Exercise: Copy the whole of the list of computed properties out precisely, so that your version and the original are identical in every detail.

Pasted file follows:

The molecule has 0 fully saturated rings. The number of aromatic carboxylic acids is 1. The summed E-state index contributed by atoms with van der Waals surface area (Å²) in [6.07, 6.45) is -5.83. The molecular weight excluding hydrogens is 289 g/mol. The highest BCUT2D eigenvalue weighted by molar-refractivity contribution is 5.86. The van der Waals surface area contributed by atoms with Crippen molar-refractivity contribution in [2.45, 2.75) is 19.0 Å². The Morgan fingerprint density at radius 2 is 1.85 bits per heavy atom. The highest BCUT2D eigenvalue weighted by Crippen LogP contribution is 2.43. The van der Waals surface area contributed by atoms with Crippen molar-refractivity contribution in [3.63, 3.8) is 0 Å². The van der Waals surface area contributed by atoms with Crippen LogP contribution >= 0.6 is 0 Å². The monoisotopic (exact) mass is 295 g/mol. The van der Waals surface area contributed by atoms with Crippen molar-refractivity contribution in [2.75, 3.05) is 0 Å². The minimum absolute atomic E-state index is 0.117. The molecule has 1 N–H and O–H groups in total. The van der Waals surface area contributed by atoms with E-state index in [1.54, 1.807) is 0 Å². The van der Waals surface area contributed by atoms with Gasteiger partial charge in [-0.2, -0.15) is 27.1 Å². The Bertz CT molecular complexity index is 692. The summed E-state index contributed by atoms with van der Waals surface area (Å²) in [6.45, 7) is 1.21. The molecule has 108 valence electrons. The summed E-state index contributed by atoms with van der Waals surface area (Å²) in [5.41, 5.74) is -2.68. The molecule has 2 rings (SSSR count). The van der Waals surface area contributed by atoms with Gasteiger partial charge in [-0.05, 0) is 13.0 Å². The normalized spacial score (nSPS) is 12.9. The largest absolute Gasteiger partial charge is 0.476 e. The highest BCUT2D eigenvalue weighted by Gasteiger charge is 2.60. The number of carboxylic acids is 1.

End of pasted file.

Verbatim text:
The molecule has 0 fully saturated rings. The number of aromatic carboxylic acids is 1. The summed E-state index contributed by atoms with van der Waals surface area (Å²) in [6.07, 6.45) is -5.83. The molecular weight excluding hydrogens is 289 g/mol. The highest BCUT2D eigenvalue weighted by molar-refractivity contribution is 5.86. The van der Waals surface area contributed by atoms with Crippen molar-refractivity contribution in [2.45, 2.75) is 19.0 Å². The Morgan fingerprint density at radius 2 is 1.85 bits per heavy atom. The highest BCUT2D eigenvalue weighted by Crippen LogP contribution is 2.43. The van der Waals surface area contributed by atoms with Crippen molar-refractivity contribution in [3.63, 3.8) is 0 Å². The van der Waals surface area contributed by atoms with Crippen LogP contribution >= 0.6 is 0 Å². The monoisotopic (exact) mass is 295 g/mol. The van der Waals surface area contributed by atoms with Crippen molar-refractivity contribution in [2.75, 3.05) is 0 Å². The minimum absolute atomic E-state index is 0.117. The molecule has 1 N–H and O–H groups in total. The van der Waals surface area contributed by atoms with E-state index in [1.54, 1.807) is 0 Å². The van der Waals surface area contributed by atoms with Gasteiger partial charge in [-0.2, -0.15) is 27.1 Å². The Bertz CT molecular complexity index is 692. The summed E-state index contributed by atoms with van der Waals surface area (Å²) in [6.45, 7) is 1.21. The molecule has 108 valence electrons. The summed E-state index contributed by atoms with van der Waals surface area (Å²) in [5.41, 5.74) is -2.68. The molecule has 2 rings (SSSR count). The van der Waals surface area contributed by atoms with Gasteiger partial charge in [-0.05, 0) is 13.0 Å². The normalized spacial score (nSPS) is 12.9. The largest absolute Gasteiger partial charge is 0.476 e. The highest BCUT2D eigenvalue weighted by Gasteiger charge is 2.60. The number of carboxylic acids is 1.